As a result of the yellow flag controversy at Phillip Island, the FIM has announced it will be reviewing procedures for dealing with yellow flags during the race (PDF file). This will include investigating the use of "new technology" to respond to incidents.
Italian website MotoGrandPrix.it is reporting that Marco Melandri will be deciding whether or not to move to Ducati today. With both seats at HRC's factory Repsol Honda team filled, Ducati is Melandri's best hope of a full factory ride. Melandri has reportedly been promised a factory-supported V4 800 for next season by Honda, allowing him some input on the development of the bike, but this is not as strong a position as a seat in a full factory team.
Alberto Vergani, Melandri's manager, is said to have agreed a 2-year, $3 million-a-year deal with Ducati. Melandri's name has also been linked with Yamaha, but so far, no word on this has been forthcoming.
The FIM has announced new tire regulations to be used for the 2007 season.
Two points in the rules stand out:
2.9.3 Teams that are supplied by a tyre manufacturer that has achieved at least two MotoGP race wins in dry conditions since the first race of the 2005 season will be restricted in the quantity of slick tyres that each of the teams riders may use at a single event as follows:
During all practice sessions, warm up and the race a maximum of 31 slick tyres, specifically -
Front tyres: 14
Rear tyres: 17
When a tyre manufacturer, not subject to the limitation at the beginning of the season, achieves two MotoGP wins in dry conditions during the current season, it will become subject to the restrictions at the third event after the one where the second win was achieved.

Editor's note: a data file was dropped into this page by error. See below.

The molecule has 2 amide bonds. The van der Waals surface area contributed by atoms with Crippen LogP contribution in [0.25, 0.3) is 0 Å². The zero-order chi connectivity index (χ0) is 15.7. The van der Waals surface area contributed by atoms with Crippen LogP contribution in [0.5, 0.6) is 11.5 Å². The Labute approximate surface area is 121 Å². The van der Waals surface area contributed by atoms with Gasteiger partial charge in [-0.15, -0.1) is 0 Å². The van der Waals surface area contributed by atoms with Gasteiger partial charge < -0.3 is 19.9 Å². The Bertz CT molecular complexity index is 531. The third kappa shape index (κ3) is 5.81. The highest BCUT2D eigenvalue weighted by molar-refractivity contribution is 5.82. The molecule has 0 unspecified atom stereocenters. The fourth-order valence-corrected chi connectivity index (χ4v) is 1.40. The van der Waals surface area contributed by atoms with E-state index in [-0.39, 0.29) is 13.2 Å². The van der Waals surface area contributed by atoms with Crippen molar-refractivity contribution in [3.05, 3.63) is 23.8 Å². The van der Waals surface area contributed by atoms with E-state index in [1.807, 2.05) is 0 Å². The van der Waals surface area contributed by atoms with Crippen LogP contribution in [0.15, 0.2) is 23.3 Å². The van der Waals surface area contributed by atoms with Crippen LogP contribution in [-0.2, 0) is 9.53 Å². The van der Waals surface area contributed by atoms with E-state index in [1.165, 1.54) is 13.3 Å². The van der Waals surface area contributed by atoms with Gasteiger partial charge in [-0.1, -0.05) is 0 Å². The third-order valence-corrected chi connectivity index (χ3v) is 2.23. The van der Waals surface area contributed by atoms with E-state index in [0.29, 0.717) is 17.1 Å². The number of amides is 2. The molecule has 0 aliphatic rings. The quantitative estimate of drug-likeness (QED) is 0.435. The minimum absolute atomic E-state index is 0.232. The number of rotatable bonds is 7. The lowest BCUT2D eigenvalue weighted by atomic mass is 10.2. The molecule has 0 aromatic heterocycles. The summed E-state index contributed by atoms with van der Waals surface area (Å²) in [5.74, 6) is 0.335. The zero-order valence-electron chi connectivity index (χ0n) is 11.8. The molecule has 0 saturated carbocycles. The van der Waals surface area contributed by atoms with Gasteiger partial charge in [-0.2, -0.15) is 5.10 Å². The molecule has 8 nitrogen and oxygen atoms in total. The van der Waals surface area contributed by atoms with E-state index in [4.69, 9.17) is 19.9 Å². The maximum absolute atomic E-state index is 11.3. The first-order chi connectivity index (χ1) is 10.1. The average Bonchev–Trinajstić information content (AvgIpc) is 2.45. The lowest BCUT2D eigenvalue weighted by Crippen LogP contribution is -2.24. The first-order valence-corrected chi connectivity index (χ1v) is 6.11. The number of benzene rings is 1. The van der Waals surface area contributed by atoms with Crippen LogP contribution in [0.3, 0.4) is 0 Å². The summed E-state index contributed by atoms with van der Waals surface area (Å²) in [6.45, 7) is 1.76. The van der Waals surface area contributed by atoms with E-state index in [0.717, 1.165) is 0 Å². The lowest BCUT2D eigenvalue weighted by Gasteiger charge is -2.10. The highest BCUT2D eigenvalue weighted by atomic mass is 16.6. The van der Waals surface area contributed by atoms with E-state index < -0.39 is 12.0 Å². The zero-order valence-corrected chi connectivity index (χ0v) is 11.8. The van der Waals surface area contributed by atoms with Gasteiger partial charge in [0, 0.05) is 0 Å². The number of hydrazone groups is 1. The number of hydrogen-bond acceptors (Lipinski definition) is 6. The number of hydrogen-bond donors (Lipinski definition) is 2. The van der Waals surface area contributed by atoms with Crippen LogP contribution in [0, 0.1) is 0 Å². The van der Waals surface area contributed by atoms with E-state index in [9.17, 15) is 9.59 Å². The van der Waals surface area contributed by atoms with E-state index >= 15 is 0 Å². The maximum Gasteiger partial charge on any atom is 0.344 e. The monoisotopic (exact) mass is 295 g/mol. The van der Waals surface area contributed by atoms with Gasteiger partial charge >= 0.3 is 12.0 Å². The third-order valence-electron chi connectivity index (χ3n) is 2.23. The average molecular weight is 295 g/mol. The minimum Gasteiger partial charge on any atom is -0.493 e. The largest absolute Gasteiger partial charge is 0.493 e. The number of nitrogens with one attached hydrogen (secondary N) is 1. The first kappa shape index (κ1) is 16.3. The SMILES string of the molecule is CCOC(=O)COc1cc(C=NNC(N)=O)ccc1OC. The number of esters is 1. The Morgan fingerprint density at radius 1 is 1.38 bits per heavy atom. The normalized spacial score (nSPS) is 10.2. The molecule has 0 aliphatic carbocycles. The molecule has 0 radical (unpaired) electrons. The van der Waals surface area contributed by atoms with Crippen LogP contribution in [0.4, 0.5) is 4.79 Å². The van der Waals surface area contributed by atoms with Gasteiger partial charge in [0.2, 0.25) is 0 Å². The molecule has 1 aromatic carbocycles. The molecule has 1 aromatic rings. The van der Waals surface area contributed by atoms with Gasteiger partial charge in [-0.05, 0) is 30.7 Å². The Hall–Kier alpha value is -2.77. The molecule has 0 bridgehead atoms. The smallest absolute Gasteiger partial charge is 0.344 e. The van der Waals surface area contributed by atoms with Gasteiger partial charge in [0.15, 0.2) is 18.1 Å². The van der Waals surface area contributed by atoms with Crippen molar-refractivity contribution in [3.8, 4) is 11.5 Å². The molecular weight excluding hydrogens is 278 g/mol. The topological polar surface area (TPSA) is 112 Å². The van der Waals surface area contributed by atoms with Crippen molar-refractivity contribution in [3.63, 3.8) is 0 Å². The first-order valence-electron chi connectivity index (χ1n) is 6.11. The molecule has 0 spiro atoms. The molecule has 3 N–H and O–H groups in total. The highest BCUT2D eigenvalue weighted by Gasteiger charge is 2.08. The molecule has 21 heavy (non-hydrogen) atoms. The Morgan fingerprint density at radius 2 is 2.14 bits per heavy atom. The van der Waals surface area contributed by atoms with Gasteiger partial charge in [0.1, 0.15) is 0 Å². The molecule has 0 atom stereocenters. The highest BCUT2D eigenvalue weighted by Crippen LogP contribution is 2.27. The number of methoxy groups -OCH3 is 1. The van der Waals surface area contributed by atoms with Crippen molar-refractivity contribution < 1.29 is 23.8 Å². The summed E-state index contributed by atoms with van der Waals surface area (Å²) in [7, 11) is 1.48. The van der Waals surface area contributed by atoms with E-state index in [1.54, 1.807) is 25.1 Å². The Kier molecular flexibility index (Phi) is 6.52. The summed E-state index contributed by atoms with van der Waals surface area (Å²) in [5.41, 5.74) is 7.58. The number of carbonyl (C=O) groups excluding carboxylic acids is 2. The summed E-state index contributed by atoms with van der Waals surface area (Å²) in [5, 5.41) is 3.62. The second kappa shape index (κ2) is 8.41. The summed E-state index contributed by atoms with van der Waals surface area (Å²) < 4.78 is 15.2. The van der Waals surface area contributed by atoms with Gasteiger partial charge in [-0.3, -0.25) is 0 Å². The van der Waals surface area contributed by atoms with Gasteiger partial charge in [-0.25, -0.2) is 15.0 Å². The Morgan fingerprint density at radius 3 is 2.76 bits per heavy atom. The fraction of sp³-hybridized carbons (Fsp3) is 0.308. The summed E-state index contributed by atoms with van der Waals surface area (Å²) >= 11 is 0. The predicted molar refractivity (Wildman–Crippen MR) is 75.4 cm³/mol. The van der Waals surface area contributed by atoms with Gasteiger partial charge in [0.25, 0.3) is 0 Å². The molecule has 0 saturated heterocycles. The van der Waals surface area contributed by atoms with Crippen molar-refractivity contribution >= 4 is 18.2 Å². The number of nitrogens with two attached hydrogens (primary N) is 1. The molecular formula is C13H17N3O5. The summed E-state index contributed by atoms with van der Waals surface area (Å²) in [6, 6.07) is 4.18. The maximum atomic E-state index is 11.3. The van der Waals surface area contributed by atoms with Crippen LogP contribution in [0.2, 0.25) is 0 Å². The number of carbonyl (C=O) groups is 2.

2.9.4 Between 12.00 hrs. and 17.00 hrs. on the day prior to the start of official practice, the Technical Director will mark the tyres available to each entered rider.
This basically means two things:
When I left to travel to Spain for my vacation, I was mildly annoyed that I would be missing three weekends of racing, through some fairly catastrophic vacation planning. To add to my MotoGP misery, I was planning a camping holiday, and so wouldn't even have access to TV. So I comforted myself with the thought that at least I would able to follow the racing in the extensive coverage found in the Spanish mainstream press. I needn't have worried. There would be so much more than this.
There's an in-depth interview with Mario Ilien and Eskil Suter over on the RoadRacerX website about their new MotoGP project. It's an interesting look at the perspective the team has about motorcycle racing, and that they are aware of the pitfalls of previous projects which tried to use Formula 1 car technology in MotoGP, such as the Aprilia RS3 Cube. The bike will use pneumatic valve springs, to be able to handle the very high rev ranges (up to 18,000 rpm) required to make a competitive engine.
Well, one mystery has been solved. Crash.net is reporting that James Toseland has decided to stay in World Superbikes for next year. The option Toseland had been offered was a ride with the Pramac d'Antin Ducati team, on an unknown tire package, although Luis d'Antin has stated he'll be using Bridgestones next year.